PS To be honest my only issue with Quads is dynamics, they never sound as ‘free’ as the high-efficiency stuff I use, but in every other aspect they are about the best I have heard. By saying that I’ve never heard them on the end of a real US muscle amp (vintage Krell, Conrad Johnson, Levinson etc) and I have a feeling that might wake them up. Quads are still on my bucket list somewhere, but likely 57s as they are more compatible with my amps.
     
    ToTo Man likes this.
  5. Marchbanks

    Marchbanks Golly, do I ever have a lot of soul!

    I have a squarish room too. It isn’t the optimum shape for any system, but with ESLs the problem became chronic. Positioning them away from walls meant they inevitably seemed to be marooned in the centre like a pair of sculptures. It wasn’t until I heard a pair in another house that were a third of the way up a long, thin room that the image fell into place the way it can and should. After that, in order to demo them for sale I moved mine right out into the room where they most definitely could not live on a permanent basis. Of course, they sounded just wonderful in that position. So my advice is to let them go - there are other speakers that are great too, but different. I now have big, efficient boxes with a low power amp. Bigger than the Quads, but way more discreet against the wall where you don’t always seem to be walking round them! And I’m enjoying music more than ever.
     
    Last edited: Nov 9, 2019
    ToTo Man likes this.
  6. Jim Audiomisc

    Jim Audiomisc pfm Member

    I can't comment in detail because it is so room specific. But, yes, I certainly used my ESL63s - and the later 'child' versions of them rather more than just 1 metre from the wall behind them. And FWIW I also modded the 'bass lift' circuits in a Quad 34 to extend the response at LF a bit more. (The main sacrifice, of course, being careful about sound levels. But I had to do that anyway given the amps I use. :) ) I also hung a rug on the wall behind them, from a curtain rail holding the rug away from the wall. And had draped curtains behind the listening seat. The result was low bass that you could feel at times, but in the context of modest overall levels.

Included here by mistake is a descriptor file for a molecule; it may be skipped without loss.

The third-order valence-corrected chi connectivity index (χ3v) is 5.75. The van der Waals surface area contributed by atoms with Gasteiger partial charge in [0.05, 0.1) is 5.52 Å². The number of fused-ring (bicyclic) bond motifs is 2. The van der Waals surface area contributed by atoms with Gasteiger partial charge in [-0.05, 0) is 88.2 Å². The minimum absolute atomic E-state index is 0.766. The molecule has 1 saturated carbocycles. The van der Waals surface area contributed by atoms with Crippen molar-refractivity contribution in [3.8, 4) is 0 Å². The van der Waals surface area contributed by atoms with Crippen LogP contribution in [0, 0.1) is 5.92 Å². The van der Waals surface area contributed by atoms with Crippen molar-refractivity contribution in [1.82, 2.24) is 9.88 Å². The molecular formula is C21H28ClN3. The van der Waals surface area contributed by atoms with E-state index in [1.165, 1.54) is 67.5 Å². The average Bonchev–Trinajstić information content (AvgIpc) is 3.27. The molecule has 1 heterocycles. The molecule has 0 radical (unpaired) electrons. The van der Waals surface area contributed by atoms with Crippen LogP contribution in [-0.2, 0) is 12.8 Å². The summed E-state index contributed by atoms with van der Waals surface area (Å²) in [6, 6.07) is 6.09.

The amps were/are of course the Armstrong 700's which can deliver risky levels. But I never had a problem, and still haven't. Still using the later versions of the ESL63s quite happily.
     
    ToTo Man likes this.
  7. ToTo Man

    ToTo Man the band not the dog

    I appreciate the replies, folks!

    In their usual position, the Quads are 1m out from the front wall firing down the short (3.8m) dimension of the room. If you ignore the big Tannoy cabinets, the area of wall behind the speakers is bare, but the corners of the wall are stacked top-to-bottom with GIK corner bass traps.